In 2002, as I was working as an area director for Young Life. Young Life is a community outreach ministry that seeks to share Christ with junior high and high school students. I had planted a branch in the southeast metro of the Twin Cities, and our program was flying. Within a couple of years, we were experiencing significant success. Hundreds of kids were coming to the weekly gatherings, and we were looking to expand. Everything we did seemed to succeed; hundreds went to our camps and ski- trips and new campuses were experiencing youth ministry, some for the first time. There was only one thing that wasn’t working: the financial support.

Money was slim for everyone due to events on September 11, 2001, which led to an economic standstill. It took time for this economic slowdown to catch up to us, but when it did, it was painful. Before we knew it, we were $18,000 in debt as a ministry, yet with a booming ministry. It was not a small undertaking to try to raise money for this deficit plus what was needed to begin operating in the black again; therefore, it was time for a radical decision. And since I was the only paid staff person, the only option to deal with the cascading deficit was to eliminate my salary.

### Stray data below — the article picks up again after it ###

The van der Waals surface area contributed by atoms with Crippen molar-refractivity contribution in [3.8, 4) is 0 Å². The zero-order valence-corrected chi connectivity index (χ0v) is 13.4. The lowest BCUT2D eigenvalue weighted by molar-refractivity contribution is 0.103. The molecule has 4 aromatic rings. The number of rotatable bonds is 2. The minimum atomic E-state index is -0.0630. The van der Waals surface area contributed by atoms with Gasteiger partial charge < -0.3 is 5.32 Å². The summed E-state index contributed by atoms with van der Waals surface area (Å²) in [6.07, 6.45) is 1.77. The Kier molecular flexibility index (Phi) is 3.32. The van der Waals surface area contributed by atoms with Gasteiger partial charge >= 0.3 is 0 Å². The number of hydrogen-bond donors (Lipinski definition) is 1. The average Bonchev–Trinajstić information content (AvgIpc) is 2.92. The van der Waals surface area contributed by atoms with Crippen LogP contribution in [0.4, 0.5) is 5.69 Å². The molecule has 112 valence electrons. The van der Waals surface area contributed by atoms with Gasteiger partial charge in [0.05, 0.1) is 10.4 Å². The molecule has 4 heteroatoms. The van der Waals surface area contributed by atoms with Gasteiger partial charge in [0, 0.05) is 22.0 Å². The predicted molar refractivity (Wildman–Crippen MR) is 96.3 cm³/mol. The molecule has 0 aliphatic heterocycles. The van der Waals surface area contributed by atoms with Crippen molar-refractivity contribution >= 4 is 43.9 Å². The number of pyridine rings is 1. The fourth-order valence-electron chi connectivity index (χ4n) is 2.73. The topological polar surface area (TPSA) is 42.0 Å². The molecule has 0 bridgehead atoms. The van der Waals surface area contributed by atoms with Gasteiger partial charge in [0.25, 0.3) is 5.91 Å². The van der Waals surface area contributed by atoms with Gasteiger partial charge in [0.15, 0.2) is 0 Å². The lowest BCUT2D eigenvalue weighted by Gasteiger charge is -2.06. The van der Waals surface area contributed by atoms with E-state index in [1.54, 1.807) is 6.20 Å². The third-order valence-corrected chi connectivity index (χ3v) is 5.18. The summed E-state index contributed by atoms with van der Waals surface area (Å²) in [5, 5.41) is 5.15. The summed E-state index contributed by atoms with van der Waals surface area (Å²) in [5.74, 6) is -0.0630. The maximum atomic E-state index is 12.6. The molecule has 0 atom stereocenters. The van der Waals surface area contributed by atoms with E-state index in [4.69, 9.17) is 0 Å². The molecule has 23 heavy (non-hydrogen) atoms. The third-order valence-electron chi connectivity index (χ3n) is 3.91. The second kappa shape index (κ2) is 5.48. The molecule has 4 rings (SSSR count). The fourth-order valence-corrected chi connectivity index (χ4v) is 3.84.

This period was a difficult time for my wife and me. We were a one-income family, and taking this type of financial leave was going to be painful for us. In leaving, I would be putting the ministry I loved on hold, and since I was the only fundraising agent at the time, this looked like an impossible situation. We had two young children, and my wife was pregnant with our third; it was a moment full of anxiety and fear.

It is hard to explain the fear that was present in that moment; everything was racing through our heads. Finances. Bills. Health coverage. The future. Debt. Work. Children. And a child on the way. We had never experienced a moment like that before. Our fears were numerous, and these often led to disagreements in our marriage and with God.

After difficult discussions, my wife and I decided to make a change. I would take three months off and work labor on a construction team, and then evaluate the future of the ministry if the money came in.